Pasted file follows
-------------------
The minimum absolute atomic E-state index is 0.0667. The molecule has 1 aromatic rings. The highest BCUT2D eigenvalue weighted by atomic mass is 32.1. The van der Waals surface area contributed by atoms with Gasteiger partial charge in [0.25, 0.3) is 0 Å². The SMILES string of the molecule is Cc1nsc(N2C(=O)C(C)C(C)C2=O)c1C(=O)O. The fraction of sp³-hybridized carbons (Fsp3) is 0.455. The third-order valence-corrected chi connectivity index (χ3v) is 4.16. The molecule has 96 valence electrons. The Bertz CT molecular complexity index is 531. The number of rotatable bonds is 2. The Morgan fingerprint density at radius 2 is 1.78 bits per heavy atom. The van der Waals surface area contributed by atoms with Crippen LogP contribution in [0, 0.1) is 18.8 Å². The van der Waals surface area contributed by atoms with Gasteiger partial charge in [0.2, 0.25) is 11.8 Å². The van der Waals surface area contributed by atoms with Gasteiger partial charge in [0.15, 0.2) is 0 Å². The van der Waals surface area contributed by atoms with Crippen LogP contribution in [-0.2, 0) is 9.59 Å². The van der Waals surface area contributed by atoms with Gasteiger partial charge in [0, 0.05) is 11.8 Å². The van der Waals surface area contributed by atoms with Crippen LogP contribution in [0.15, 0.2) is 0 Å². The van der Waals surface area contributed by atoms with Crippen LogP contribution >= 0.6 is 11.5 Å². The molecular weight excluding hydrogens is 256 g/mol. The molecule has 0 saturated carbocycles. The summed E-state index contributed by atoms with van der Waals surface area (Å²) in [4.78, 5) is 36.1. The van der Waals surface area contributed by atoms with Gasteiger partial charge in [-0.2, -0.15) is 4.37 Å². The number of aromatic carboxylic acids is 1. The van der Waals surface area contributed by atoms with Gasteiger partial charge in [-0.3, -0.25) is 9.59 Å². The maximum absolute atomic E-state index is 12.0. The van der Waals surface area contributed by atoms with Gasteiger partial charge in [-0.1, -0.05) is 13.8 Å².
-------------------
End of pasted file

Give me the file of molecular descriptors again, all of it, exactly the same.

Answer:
The minimum absolute atomic E-state index is 0.0667. The molecule has 1 aromatic rings. The highest BCUT2D eigenvalue weighted by atomic mass is 32.1. The van der Waals surface area contributed by atoms with Gasteiger partial charge in [0.25, 0.3) is 0 Å². The SMILES string of the molecule is Cc1nsc(N2C(=O)C(C)C(C)C2=O)c1C(=O)O. The fraction of sp³-hybridized carbons (Fsp3) is 0.455. The third-order valence-corrected chi connectivity index (χ3v) is 4.16. The molecule has 96 valence electrons. The Bertz CT molecular complexity index is 531. The number of rotatable bonds is 2. The Morgan fingerprint density at radius 2 is 1.78 bits per heavy atom. The van der Waals surface area contributed by atoms with Crippen LogP contribution in [0, 0.1) is 18.8 Å². The van der Waals surface area contributed by atoms with Gasteiger partial charge in [0.2, 0.25) is 11.8 Å². The van der Waals surface area contributed by atoms with Gasteiger partial charge in [0.15, 0.2) is 0 Å². The van der Waals surface area contributed by atoms with Crippen LogP contribution in [-0.2, 0) is 9.59 Å². The van der Waals surface area contributed by atoms with Gasteiger partial charge in [0, 0.05) is 11.8 Å². The van der Waals surface area contributed by atoms with Crippen LogP contribution in [0.15, 0.2) is 0 Å². The van der Waals surface area contributed by atoms with Crippen LogP contribution >= 0.6 is 11.5 Å². The molecular weight excluding hydrogens is 256 g/mol. The molecule has 0 saturated carbocycles. The summed E-state index contributed by atoms with van der Waals surface area (Å²) in [4.78, 5) is 36.1. The van der Waals surface area contributed by atoms with Gasteiger partial charge in [-0.2, -0.15) is 4.37 Å². The number of aromatic carboxylic acids is 1. The van der Waals surface area contributed by atoms with Gasteiger partial charge in [-0.3, -0.25) is 9.59 Å². The maximum absolute atomic E-state index is 12.0. The van der Waals surface area contributed by atoms with Gasteiger partial charge in [-0.1, -0.05) is 13.8 Å².